Israel Recorded 100,000 COVID Cases Over Six Months, Then Doubled It in 32 Days

Few Israelis seem to be catching the virus at work, with families and communities proving key vectors for infection

Ido Efrati
Ido Efrati
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Israelis play paddleball under a closed hotel during the nationwide lockdown, Tel Aviv, September 22, 2020.
Israelis play paddleball under a closed hotel during the nationwide lockdown, Tel Aviv, September 22, 2020.Credit: AP/Oded Balilty
Ido Efrati
Ido Efrati

Israel on Wednesday crossed another worrisome line in its battle against COVID-19, when it recorded its 200,000th confirmed case, only 32 days after it confirmed its 100,000th case, a clear indication that the virus is spreading rapidly.

The spread is also starting to take its toll on medical personnel, as hundreds of people working in hospitals have contracted the virus. Few, however, have been infected at work; the overwhelming majority are being infected by their families or in the community. Over 1,500 doctors and nurses cannot work because they’re in quarantine.

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Three weeks ago, on September 3, Israel made headlines for being No. 1 in the world regarding daily new infection rates, based on a seven-day moving average – 199.3 per million residents. Since then, Israel has firmly maintained its dubious place at the top, leaving other countries far behind, with 531.6 new cases per day per million people. The positive rate is above 10 percent. In March, on the eve of the spring lockdown, there were 10 new daily cases per million people, and only 100 new cases a day. By comparison, Brazil now has 142 new daily cases per million, the United States 130, the EU 78, and India 68.

Meanwhile, the number of confirmed new cases among medical personnel more than doubled within only two days. According to Health Ministry statistics, the number of confirmed cases among hospital workers surged from 722 on Monday to 1,697 by Wednesday morning, among them 241 physicians and 467 nurses. In addition, the number of quarantined medical personnel who are unable to work jumped between Monday and Wednesday from 3,157 to 4,331, including over a thousand nurses and more than 500 doctors.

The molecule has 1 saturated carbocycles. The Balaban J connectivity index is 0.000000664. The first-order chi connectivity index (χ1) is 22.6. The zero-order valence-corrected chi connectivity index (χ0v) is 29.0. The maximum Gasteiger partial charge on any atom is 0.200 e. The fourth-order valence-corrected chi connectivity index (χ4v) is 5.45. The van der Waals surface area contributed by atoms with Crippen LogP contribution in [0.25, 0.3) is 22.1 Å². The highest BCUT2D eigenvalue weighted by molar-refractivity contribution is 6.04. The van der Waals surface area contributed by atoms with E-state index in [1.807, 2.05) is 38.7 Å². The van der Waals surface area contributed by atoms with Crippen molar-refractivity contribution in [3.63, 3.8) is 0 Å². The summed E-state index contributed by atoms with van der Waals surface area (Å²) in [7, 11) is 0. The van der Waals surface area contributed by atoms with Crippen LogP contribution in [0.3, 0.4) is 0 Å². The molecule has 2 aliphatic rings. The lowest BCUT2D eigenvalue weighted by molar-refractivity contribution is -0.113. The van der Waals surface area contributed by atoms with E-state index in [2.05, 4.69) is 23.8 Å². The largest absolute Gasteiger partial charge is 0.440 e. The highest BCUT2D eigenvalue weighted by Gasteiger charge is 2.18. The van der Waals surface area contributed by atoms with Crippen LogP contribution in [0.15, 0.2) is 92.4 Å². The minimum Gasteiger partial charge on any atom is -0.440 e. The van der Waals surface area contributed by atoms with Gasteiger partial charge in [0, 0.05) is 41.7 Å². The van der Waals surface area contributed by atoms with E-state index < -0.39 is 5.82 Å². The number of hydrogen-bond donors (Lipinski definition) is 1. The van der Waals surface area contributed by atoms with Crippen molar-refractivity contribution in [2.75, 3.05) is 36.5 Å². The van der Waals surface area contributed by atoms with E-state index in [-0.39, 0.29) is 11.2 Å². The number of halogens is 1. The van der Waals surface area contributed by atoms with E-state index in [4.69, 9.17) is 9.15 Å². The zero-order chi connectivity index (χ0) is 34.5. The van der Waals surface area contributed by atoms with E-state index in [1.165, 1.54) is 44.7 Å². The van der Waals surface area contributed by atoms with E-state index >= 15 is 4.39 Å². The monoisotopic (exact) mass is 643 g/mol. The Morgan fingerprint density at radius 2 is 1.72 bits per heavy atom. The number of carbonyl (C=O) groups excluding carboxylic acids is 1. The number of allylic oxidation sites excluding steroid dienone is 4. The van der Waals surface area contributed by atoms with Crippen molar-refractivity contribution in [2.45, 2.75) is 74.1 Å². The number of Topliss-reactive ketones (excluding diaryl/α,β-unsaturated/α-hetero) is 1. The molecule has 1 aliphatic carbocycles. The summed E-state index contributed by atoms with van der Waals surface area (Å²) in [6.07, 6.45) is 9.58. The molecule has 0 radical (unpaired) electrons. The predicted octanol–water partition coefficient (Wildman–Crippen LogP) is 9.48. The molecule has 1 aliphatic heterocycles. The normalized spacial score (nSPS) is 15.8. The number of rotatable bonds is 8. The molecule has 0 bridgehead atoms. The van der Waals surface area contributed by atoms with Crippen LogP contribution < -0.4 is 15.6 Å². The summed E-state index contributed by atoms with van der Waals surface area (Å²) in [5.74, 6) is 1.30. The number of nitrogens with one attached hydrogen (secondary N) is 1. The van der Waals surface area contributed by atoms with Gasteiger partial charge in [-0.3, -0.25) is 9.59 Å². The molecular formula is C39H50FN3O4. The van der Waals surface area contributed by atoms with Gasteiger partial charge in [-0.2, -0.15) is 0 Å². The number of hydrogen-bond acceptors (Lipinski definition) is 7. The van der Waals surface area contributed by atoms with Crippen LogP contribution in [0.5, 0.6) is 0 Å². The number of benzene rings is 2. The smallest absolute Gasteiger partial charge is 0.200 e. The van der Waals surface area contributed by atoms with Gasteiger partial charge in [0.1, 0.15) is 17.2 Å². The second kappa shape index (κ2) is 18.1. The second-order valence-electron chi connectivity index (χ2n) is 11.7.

Hospitals insist that most of these infections happened when staffers were exposed to the virus outside the hospitals. “We are part of the country, and when the morbidity outside the hospital is high, it increases the exposure of our teams. Fortunately, because of the precautions inside the hospital, there aren’t many staff infections [there],” said Dr. Osnat Levzion-Korach, director of Shamir Medical Center (Assaf Harofeh).

Prof. Dror Mevorach, who is now managing two coronavirus wards with a total of 40 beds at Hadassah University Hospital, Ein Karem – in addition to a regular internal medicine ward – said that on Wednesday two of his nurses were in quarantine, while two doctors had returned after quarantine. “That’s what happens when there are 6,500 confirmed cases a day, with 10 percent of tests coming back positive,” he said. “In a reality of such widespread infection, it gets to our staff members through exposure outside the hospital, from the family or other contacts. No patient has infected my staff. We are very, very careful.”

Mevorach said that the pressure on the wards and the intensive care units is increasing and the lack of trained personnel is definitely felt. Many hospitals have received special permits to allow employees to return to work after only 10 days of isolation or even less, on condition that they take coronavirus tests. 

While medical personnel have been exposed to COVID-19 since the crisis began, their absences due to illness or quarantine weren’t felt as much because the incidence of infection was lower. But in recent weeks, that has changed, with a sharp increase in the number of hospitalizations and those in serious condition. The lack of trained personnel is proving to be the Achilles’ heel in the treatment of coronavirus patients and, as a resource, it is the most expensive and hardest to compensate for.

The Health Ministry is taking emergency measures to quickly boost the number of medical personnel, by recruiting medical and nursing students still in school. It is also advancing the acceptance and training of some 400 interns who studied medicine abroad, and examining how it can integrate physicians from private hospitals into the public hospitals. It is also planning to enlist paramedics to work in non-corona hospital wards.

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